This post was authored by Deanna Zammit, director of the Digiday Content Studio.
The travel and hospitality industry, more than any other, has always had its success predicated on the complete satisfaction of its customers. It’s no surprise, then, that the big players in the hotel business are always looking for new ways to make that experience even more enriching.
Hilton Worldwide has partnered with Digiday to sponsor the Startup Challenge. It’s an opportunity for a new startup to work with the transnational company and see its ideas implemented in a big way. We spoke to Joshua Sloser, vp of digital marketing and eCommerce at Hilton Worldwide about the industry’s history of innovation, the challenge of a large company like Hilton adopting new technology and more.
Read his answers below, then jump over to our competition page to enter your own technology solution.
Is the travel industry as far along as it needs to be in terms of digital innovation?
If you think about it, it’s an industry in general that was doing digital distribution far before a lot of other industries were, thinking about computer reservations and the ability to sell things digitally. That’s been a really long trajectory. In general the industry has done a good job of keeping up, but there is so much infrastructure from our history that we have to bring up to speed.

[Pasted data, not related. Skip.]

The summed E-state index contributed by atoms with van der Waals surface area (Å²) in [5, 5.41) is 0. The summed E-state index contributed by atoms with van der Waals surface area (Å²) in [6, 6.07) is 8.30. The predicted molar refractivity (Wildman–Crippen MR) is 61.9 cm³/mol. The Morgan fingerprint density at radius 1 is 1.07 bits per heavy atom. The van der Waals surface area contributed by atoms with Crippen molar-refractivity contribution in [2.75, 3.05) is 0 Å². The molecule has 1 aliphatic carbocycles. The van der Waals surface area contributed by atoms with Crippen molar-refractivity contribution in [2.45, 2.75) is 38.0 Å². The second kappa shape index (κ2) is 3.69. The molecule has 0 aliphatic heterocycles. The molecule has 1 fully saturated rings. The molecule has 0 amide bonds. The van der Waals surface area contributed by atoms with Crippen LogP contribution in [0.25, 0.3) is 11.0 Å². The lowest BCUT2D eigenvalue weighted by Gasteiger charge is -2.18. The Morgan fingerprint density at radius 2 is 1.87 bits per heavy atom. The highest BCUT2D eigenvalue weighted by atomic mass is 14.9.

So what are the the industry’s key challenges in digital?
Particularly in mobile, it requires a tremendous amount of focus for us to make sure that we’re delivering things that are useful and purposeful and great for our guests. You’ve got a tremendous ability to do things in person now at a property that you couldn’t do just a few years ago. It’s a tremendous opportunity, but it also means that we have to work really rapidly.
Where does Hilton turn when it’s looking for digital innovation–in-house, agencies or startups?
All of the above, really. We work with a number of different people. It’s one of the reasons we’re doing this Startup Challenge. There are ideas that come from a lot of different places–technology, agencies, employees. Some of our ideas even come from our guests. On any given day we have tons of different tests running new features that we’ve thought of that we allow our customers to vote on [indirectly].